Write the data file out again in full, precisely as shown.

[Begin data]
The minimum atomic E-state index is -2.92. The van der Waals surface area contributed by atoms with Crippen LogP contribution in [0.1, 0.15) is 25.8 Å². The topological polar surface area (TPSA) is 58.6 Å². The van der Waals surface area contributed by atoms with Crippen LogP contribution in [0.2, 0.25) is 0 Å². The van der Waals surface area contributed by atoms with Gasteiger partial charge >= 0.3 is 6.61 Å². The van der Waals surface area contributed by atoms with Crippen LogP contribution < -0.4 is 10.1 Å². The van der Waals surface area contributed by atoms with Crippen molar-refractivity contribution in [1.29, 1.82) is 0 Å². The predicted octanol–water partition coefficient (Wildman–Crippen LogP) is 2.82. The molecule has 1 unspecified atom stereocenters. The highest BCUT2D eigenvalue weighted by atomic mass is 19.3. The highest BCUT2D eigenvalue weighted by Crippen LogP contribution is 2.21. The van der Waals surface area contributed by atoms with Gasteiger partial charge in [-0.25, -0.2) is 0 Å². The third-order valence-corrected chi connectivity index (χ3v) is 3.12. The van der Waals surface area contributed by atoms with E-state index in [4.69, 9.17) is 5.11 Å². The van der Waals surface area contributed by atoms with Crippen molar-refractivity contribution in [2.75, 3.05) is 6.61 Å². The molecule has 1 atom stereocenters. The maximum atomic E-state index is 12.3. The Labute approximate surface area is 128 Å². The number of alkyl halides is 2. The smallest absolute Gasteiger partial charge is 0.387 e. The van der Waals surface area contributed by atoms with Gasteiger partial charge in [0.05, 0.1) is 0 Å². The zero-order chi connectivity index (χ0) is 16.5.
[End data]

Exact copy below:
The minimum atomic E-state index is -2.92. The van der Waals surface area contributed by atoms with Crippen LogP contribution in [0.1, 0.15) is 25.8 Å². The topological polar surface area (TPSA) is 58.6 Å². The van der Waals surface area contributed by atoms with Crippen LogP contribution in [0.2, 0.25) is 0 Å². The van der Waals surface area contributed by atoms with Gasteiger partial charge >= 0.3 is 6.61 Å². The van der Waals surface area contributed by atoms with Crippen LogP contribution < -0.4 is 10.1 Å². The van der Waals surface area contributed by atoms with Crippen molar-refractivity contribution in [1.29, 1.82) is 0 Å². The predicted octanol–water partition coefficient (Wildman–Crippen LogP) is 2.82. The molecule has 1 unspecified atom stereocenters. The highest BCUT2D eigenvalue weighted by atomic mass is 19.3. The highest BCUT2D eigenvalue weighted by Crippen LogP contribution is 2.21. The van der Waals surface area contributed by atoms with Gasteiger partial charge in [-0.25, -0.2) is 0 Å². The third-order valence-corrected chi connectivity index (χ3v) is 3.12. The van der Waals surface area contributed by atoms with E-state index in [4.69, 9.17) is 5.11 Å². The van der Waals surface area contributed by atoms with Crippen molar-refractivity contribution in [2.75, 3.05) is 6.61 Å². The molecule has 1 atom stereocenters. The maximum atomic E-state index is 12.3. The Labute approximate surface area is 128 Å². The number of alkyl halides is 2. The smallest absolute Gasteiger partial charge is 0.387 e. The van der Waals surface area contributed by atoms with Gasteiger partial charge in [0.05, 0.1) is 0 Å². The zero-order chi connectivity index (χ0) is 16.5.